“It’s not what you know. It’s who you know.” That old cliché may hold true in some circles, but in an increasingly competitive world, what you know still counts—a lot. When it comes to finding good jobs or promotions with an existing employer, proving that you’ve mastered specific skills can be an essential step.
That’s where certifications come in. When awarded by a reputable organization, these credentials show that you have mastered specific skills or knowledge. In fact, the combination of a college degree and one or more specific certifications can prove to be a great asset.
For example, almost every college student can perform basic computer tasks. But what if you’re able to show a potential employer that you’re skilled in specific areas such as using spreadsheets or other office applications? With certification as a Microsoft Office Specialist (MOS), you can offer proof of your skill. To become certified, you go to a designated testing center, take exams in one or more areas of the Microsoft office suite, and if you achieve the desired score, you’ll earn a certification recognized everywhere.
Some career areas have long included special certifications or licensures as standard for entering the field. Teaching and nursing (along with many other health professions) are among the most well known. For others, certifications are not always required but are preferred by many employers for entry-level employment (in welding, for instance). Or they may provide experienced employees with an avenue for advancement, as with human resource or fundraising professionals.
Certifications can also help you stand out when employers are looking at applicants with similar credentials. If someone else has a bachelor’s degree and you hold the same degree plus a certification or two, you may be more likely to land an interview.
How do you add certifications to your résumé? The first step is finding out what is available to you. Talk to professors. Check out your college’s career center. If the school has a testing center, determine what exams are available to you. Some will involve testing you on knowledge you have gained in your college studies. Others may require a separate training program that must be completed before testing.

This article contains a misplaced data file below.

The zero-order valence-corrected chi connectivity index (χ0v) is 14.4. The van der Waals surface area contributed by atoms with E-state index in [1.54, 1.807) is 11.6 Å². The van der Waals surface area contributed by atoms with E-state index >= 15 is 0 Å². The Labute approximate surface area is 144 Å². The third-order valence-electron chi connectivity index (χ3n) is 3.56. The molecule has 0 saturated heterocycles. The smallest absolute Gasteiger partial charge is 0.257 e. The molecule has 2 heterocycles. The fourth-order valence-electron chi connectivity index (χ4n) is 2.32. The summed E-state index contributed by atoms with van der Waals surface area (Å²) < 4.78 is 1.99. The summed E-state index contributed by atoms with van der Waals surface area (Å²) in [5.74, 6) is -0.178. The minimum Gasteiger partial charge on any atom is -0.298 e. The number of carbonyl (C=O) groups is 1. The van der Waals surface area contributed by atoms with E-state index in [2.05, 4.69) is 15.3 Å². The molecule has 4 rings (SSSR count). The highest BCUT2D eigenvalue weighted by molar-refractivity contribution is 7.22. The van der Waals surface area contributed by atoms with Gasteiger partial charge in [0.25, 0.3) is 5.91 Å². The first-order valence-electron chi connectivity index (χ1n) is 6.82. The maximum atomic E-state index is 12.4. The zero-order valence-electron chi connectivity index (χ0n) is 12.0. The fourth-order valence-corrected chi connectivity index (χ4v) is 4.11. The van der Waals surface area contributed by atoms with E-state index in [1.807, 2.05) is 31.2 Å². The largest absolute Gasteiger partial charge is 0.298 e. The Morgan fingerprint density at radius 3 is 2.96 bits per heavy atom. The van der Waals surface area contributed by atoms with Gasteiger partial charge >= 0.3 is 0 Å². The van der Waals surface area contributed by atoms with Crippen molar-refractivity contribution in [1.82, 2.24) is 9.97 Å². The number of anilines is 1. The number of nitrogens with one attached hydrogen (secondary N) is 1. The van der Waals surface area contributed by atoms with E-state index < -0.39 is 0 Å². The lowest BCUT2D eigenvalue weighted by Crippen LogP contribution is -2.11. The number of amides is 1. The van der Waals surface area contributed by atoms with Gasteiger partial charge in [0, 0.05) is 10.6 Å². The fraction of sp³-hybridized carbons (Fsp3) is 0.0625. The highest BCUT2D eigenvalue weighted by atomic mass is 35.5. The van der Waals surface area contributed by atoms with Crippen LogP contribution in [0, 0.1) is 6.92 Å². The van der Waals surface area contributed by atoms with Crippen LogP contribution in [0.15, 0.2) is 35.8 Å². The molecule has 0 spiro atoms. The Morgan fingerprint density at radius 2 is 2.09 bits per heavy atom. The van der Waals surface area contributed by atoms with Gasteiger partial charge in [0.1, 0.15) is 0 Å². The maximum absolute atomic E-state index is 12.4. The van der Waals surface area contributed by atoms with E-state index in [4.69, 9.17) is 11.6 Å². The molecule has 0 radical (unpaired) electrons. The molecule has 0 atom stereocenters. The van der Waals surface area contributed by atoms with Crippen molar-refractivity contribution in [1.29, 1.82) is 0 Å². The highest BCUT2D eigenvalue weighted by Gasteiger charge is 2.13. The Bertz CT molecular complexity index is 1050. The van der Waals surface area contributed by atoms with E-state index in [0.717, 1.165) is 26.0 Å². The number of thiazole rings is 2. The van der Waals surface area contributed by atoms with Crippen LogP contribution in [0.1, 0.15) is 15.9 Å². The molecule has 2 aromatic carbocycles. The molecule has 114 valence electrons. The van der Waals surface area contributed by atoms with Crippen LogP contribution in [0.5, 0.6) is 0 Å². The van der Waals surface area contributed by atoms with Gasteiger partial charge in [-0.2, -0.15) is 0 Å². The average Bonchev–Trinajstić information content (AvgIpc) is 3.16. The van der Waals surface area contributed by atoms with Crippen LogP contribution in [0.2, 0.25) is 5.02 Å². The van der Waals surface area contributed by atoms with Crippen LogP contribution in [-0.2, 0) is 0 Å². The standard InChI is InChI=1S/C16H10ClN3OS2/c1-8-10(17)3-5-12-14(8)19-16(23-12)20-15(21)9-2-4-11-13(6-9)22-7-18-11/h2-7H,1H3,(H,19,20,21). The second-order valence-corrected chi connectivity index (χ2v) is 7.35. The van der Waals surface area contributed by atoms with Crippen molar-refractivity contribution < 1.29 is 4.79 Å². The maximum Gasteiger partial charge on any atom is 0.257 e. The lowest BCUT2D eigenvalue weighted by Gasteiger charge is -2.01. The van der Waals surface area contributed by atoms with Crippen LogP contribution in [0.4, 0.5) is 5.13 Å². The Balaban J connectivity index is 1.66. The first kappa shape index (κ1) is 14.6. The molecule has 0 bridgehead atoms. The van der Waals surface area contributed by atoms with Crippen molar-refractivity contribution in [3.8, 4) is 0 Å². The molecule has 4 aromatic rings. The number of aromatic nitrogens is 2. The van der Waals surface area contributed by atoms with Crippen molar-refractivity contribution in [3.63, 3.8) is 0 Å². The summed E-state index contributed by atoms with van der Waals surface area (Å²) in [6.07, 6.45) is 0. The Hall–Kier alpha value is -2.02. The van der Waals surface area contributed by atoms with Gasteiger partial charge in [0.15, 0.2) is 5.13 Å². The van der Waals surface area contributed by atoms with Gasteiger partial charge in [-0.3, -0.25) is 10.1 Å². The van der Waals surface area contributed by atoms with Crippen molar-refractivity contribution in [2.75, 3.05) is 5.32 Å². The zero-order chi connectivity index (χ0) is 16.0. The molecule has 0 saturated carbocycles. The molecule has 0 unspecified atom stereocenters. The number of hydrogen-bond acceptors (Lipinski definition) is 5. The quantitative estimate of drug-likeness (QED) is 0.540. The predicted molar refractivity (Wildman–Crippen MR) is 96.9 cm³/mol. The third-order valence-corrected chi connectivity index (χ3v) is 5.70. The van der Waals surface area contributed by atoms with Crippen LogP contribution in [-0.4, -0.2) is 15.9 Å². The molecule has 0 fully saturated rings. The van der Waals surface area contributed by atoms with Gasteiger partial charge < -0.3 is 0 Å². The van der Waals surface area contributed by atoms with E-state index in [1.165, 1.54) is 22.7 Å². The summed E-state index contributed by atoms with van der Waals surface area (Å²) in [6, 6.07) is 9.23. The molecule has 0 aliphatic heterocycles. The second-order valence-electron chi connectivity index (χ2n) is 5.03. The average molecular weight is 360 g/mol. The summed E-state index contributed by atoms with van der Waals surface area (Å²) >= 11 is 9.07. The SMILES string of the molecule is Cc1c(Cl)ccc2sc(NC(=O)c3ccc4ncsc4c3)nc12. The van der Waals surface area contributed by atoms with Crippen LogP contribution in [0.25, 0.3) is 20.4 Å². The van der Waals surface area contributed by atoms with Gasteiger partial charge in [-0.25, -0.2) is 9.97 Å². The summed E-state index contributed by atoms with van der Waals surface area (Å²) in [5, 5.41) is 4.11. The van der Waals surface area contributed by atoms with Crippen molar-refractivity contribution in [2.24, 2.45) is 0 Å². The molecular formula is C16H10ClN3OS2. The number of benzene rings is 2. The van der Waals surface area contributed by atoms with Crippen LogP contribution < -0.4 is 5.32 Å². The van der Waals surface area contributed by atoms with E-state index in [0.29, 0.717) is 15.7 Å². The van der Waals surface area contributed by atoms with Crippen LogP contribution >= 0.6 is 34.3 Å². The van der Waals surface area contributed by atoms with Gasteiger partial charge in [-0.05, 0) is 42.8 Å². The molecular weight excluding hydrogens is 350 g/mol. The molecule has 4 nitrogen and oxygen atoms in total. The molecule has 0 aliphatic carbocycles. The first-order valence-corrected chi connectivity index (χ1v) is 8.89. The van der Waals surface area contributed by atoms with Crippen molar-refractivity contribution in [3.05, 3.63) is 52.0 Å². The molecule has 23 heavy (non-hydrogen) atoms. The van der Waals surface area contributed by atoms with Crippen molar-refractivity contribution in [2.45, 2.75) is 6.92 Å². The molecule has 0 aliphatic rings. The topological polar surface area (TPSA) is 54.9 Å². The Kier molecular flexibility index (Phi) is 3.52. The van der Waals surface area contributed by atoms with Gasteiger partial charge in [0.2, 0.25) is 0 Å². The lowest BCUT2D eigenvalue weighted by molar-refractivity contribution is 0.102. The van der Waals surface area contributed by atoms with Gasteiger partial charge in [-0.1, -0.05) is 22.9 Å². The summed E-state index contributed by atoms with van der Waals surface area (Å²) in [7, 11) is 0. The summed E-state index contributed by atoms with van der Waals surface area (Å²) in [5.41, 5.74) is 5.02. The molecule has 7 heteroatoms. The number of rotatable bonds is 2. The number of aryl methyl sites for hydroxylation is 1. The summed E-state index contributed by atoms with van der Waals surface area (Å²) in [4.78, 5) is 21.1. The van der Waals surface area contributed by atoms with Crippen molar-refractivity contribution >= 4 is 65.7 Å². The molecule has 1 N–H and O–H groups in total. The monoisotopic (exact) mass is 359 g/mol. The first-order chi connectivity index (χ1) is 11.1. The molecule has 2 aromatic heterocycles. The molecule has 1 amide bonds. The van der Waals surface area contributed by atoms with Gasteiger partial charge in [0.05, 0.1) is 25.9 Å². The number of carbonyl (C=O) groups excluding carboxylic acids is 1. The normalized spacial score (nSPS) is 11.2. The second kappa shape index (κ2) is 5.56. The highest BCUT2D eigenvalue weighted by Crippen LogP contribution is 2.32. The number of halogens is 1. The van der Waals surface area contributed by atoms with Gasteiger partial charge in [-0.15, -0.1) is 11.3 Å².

You can find plenty of info about these credentials online too. Websites maintained by professional organizations related to your field of study may be your best bet. Keep in mind that certifications cover literally thousands of skill sets in areas across the employment spectrum. Whatever your educational background, especially in areas involving technical expertise, chances are that gaining some type of certification is a possibility.
One challenge with certifications is the cost. Even with nonprofit organizations, costs must be covered to underwrite the testing process. If this presents a problem, see if your college offers any financial support for students taking certification exams. Even if not, keep in mind that the potential payoff can far exceed any expense involved. These benefits may range from helping you land a great job to qualifying you for a salary increase once employed.
For some certifications, the requirements are extensive enough (requiring job experience as well as educational preparation) that they represent a future goal rather than an immediate possibility. But they can be great items to add to your long-range plans.
Others can be achieved in the short-term. Are you fluent in a foreign language? Qualified to administer first aid? Skilled in a specific information technology (IT) field? Really think about your skills and interests. Once you gain knowledge that can be applied in the workplace, documenting it through the certification process may be a no-brainer.